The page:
Dyslexia is a condition that affects reading, writing, and spelling abilities and it can have numerous symptoms. What is important to recognize about this learning disability is that symptoms of dyslexia tend to vary by age group. They also can be present to smaller or greater degree among individuals, and they’re not always caught by teachers or parents. Moreover, symptoms of dyslexia could suggest other learning disabilities, and while it’s important to get people tested for the disorder when it’s suspected, testing doesn’t always end in diagnosis of dyslexia. Another factor to bear in mind, especially when looking for this condition in young children, is that children may reach developmental milestones at different times without having any learning disabilities.
Some symptoms of dyslexia that might be noted in preschool children include delays in learning to talk or pronunciation that flips sounds in words. Remember that children commonly make word mistakes as they learn to talk, and alone these two symptoms don’t necessarily represent a dyslexic child. Other things like poor memory of words or inability to remember words could also be present. Memory might particularly affect things like learning the days of the week, the months, numbers, or the names of shapes. Another of the possible symptoms of dyslexia at this age could include delayed fine motor development.
As children go to school, symptoms of dyslexia could become more prominent. Reading skills might be very difficult to acquire, and children could have trouble writing. Penmanship may be poor and there are common letter transpositions that dyslexic children tend to make such as p and q and d and b. Again, note as most kids first learn to write, it’s not uncommon for these letters to be transposed, but transposition might continue in the dyslexic child well into the higher grades. When dyslexic kids are reading they may mix up words that have the same letters too.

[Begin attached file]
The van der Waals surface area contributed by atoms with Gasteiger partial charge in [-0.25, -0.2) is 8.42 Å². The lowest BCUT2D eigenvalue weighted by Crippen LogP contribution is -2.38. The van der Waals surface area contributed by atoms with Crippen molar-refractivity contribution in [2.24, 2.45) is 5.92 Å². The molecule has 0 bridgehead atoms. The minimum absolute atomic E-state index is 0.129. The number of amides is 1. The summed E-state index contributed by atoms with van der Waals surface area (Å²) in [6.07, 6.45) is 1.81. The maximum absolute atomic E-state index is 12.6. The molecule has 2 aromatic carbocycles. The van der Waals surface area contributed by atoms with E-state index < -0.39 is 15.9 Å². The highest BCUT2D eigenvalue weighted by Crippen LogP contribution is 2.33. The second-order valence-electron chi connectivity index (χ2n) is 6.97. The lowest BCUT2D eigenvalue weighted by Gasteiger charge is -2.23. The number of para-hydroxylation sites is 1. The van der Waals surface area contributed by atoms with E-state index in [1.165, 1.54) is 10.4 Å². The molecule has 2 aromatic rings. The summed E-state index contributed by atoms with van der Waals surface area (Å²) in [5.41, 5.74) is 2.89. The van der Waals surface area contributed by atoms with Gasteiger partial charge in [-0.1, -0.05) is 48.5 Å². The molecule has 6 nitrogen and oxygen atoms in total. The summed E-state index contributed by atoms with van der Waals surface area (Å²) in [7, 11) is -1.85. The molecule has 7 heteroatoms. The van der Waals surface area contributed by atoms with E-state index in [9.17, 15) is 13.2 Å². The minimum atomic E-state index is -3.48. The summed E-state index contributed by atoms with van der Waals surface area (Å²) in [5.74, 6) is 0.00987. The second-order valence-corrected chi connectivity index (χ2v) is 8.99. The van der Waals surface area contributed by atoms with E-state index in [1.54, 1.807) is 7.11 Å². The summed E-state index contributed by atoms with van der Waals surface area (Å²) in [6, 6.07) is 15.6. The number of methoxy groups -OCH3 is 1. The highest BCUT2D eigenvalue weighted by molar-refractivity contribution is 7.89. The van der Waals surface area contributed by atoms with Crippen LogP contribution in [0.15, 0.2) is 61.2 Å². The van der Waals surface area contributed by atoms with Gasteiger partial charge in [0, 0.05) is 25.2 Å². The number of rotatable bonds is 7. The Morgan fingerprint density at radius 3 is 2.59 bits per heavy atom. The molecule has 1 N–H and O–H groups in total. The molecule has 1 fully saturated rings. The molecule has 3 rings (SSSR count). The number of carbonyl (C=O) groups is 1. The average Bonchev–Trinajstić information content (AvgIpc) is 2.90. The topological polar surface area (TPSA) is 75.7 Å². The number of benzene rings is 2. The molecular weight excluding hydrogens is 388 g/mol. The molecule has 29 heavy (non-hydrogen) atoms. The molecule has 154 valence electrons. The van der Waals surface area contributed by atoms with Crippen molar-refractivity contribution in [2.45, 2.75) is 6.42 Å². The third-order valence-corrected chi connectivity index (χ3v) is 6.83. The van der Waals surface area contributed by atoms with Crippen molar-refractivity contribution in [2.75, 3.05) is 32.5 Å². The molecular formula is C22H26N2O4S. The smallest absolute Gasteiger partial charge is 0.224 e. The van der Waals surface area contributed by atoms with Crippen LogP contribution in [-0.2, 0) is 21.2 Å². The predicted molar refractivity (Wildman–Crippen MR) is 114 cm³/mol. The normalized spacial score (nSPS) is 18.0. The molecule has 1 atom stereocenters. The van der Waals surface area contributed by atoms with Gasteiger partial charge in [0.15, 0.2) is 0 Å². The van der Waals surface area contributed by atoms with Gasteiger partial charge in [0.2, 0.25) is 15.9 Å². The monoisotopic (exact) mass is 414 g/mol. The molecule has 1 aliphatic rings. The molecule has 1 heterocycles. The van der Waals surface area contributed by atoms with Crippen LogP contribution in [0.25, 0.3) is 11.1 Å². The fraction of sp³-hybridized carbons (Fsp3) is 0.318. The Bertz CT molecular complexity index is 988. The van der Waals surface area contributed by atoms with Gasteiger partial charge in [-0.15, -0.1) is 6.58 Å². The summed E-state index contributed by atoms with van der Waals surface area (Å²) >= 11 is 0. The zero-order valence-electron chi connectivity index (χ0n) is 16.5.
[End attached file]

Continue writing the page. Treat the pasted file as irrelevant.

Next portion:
Greater demand to read and write more fluently begins as children reach the later parts of elementary school, and here it’s not uncommon for kids to begin to fall behind in grades. Spelling becomes a real chore and things like reading comprehension suggest that not all material is being mastered. The undiagnosed child is at great risk here, because they are often quite intelligent kids who can’t seem to get a handle on school in the same way their peers do. They may be begin behaving in ways that tend toward avoiding notice, and might especially avoid any reading aloud tasks or answering questions in class.
It ought to be noted that given standardized testing in many schools the child with dyslexia in upper grades continuing to high school isn’t likely to go without attention. It may be difficult or impossible to master high school and college level material, though some students do despite not having had a diagnosis. Things like written portions of SAT tests or high school exit exams may catch more students too.
Those who do manage college have usually evolved many skills to cope with their learning disability, and these could include being fine observers of the reactions of others, having strong memories, and being very articulate. Yet adults with symptoms of dyslexia might also never read, might have jobs that aren’t on par with their intellectual capacity, and may still feel they need to hide their deficiencies out of habit. It can be particularly challenging for the dyslexic parent to help school-aged kids with things like homework.
Given the clear symptoms of dyslexia, it’s hard to believe it ever gets missed in schools. However, it isn’t always caught, though schools are certainly getting better about looking for it. The shame of it is that dyslexic people have normal or above normal intelligence, but may be made to feel that they are really not very smart after repeated failures in school. Catching this condition early can be a triumph, since there are lots of ways to help people overcome this issue and go on to great success in school and work.